Swedish author Karin Tidbeck‘s latest short story, Sing, is online at tor.com:
The cold dawn light creeps onto the mountaintops; they emerge like islands in the valley’s dark sea, tendrils of steam rising up from the thickets clinging to the rock. Right now there’s no sound of birdsong or crickets, no hiss of wind in the trees. When Maderakka’s great shadow has sunk back below the horizon, twitter and chirp will return in a shocking explosion of sound. For now, we sit in complete silence.
The birds have left. Petr lies with his head in my lap, his chest rising and falling so quickly it’s almost a flutter, his pulse rushing under the skin. The bits of eggshell I couldn’t get out of his mouth, those that have already made their way into him, spread whiteness into the surrounding flesh. If only I could hear that he’s breathing properly. His eyes are rolled back into his head, his arms and legs curled up against his body like a baby’s. If he’s conscious, he must be in pain. I hope he’s not conscious.
A strangely shaped man came in the door and stepped up to the counter. He made a full turn to look at the mess in my workshop: the fabrics, the cutting table, the bits of pattern. Then he looked directly at me. He was definitely not from here—no one had told him not to do that. I almost wanted to correct him:leave, you’re not supposed to make contact like that, you’re supposed to pretend you can’t see me and tell the air what you want. But I was curious about what he might do. I was too used to avoiding eye contact, so I concentrated carefully on the rest of him: the squat body with its weirdly broad shoulders, the swelling upper arms and legs. The cropped copper on his head. I’d never seen anything like it. – continue reading.
Swedish author Karin Tidbeck‘s latest short story, I Have Placed My Sickness Upon You, is now up at Strange Horizons.
Then came that Thursday in February when I stepped into my psychiatrist’s office and was presented with a goat.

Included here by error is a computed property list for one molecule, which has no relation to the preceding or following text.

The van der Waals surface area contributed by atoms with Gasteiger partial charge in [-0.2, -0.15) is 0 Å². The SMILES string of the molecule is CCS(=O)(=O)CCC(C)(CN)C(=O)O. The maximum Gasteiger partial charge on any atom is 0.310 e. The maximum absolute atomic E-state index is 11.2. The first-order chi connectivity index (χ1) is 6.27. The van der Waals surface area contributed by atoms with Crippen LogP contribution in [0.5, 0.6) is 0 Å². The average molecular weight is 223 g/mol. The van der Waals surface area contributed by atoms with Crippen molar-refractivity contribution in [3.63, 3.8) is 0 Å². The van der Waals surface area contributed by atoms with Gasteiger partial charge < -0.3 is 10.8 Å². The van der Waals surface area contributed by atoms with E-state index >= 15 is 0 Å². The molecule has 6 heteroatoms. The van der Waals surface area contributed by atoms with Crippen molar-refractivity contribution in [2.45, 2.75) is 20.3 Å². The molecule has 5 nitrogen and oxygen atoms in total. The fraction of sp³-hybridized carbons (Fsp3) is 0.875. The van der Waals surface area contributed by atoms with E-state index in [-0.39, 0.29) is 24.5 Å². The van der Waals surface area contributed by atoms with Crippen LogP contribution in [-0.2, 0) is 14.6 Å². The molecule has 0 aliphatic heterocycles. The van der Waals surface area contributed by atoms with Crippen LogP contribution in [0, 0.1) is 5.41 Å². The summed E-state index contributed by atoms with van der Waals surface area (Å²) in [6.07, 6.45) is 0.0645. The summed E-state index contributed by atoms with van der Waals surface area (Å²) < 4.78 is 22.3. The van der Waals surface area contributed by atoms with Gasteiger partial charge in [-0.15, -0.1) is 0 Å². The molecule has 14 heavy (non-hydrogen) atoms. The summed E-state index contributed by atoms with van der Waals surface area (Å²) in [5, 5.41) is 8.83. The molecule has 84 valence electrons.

I was in treatment, but it wasn’t going well. I suffered from recursive treatment-resistant depression or, possibly, bipolar II disorder—my doctors wouldn’t settle on a diagnosis. Whatever you called it, it was hell. Over the years, I had tried every combination of the usual substances: MAOIs, tricyclic and tetracyclic antidepressants, SSRIs and SNRIs, mood stabilizers and anti-anxiety medication. They mostly gave me side-effects. I was bloated and sweaty and twitchy, but still depressed. The doctors were trying to get me into ECT, but I was reluctant. This is where the goat came in.
Dr. Andersson was in the office already. She took a chair in what was supposed to be the cosy corner: two armchairs, a little table with a box of tissues, a vase of flowers. On the wall hung a painting of a moose cresting a hilltop. Dr. Andersson looked like she usually did. Today, her bowl haircut and shapeless green muumuu were complemented by a necklace of wooden zebras. She was holding a leash. At the end of the leash, standing beside her chair, was the goat. It was small, reaching up to my knees, and jet black with floppy ears. It was nibbling on the armrest. I sat down in the opposite chair.
“This is your new treatment,” said Dr. Andersson. “It’s the latest in experimental therapy. I thought we might let you have a try, seeing as you’re a bit hesitant about ECT.”
“I see,” I said.
Dr. Andersson adjusted her glasses. “Do you know the origins of the word ‘scapegoat’?”
“Sure,” I replied. “Old Hebrew stuff. A goat sent out into the desert for everyone’s sins.”
“Exactly.” Dr. Andersson scratched the goat behind the ears. “This is a Sadgoat.”
I looked at the goat. It looked back at me, its horizontal pupils narrowing.
“I’m confused,” I said. – continue reading.
Karin Tidbeck was named winner of the 2013 William L. Crawford Fantasy Award for her 2012 collection Jagannath: Stories (Cheeky Frawg Books).
The award, which includes a cash prize, is presented annually at the International Conference on the Fantastic in the Arts, and is designated for an exceptionally promising writer whose first fantasy book was published the preceding year. Prior winners include Jonathan Lethem, Charles de Lint, Greer Gilman, Judith Tarr, Kij Johnson, Joe Hill, M. Rickert, Daryl Gregory, Christopher Barzak, Jedediah Berry, Karen Lord and, last year, Genevieve Valentine.
The final decision was a difficult one for the nominating committee, with Rachel Hartman a close runner-up with her novel Seraphina (Random House). The other shortlisted nominees for this year’s award were Saladin Ahmed for Throne of the Crescent Moon (DAW), Roz Kaveney forRituals (Plus One), and Kiini Ibura Salaam for Ancient, Ancient (Aqueduct). Those participating in the selection included Karen Burnham, Stacie Hanes, Niall Harrison, Ellen Klages, Cheryl Morgan, Graham Sleight, Jonathan Strahan, and Liza Groen Trombi.
Tidbeck was a 2012 co-recipient of the World SF Travel Fund.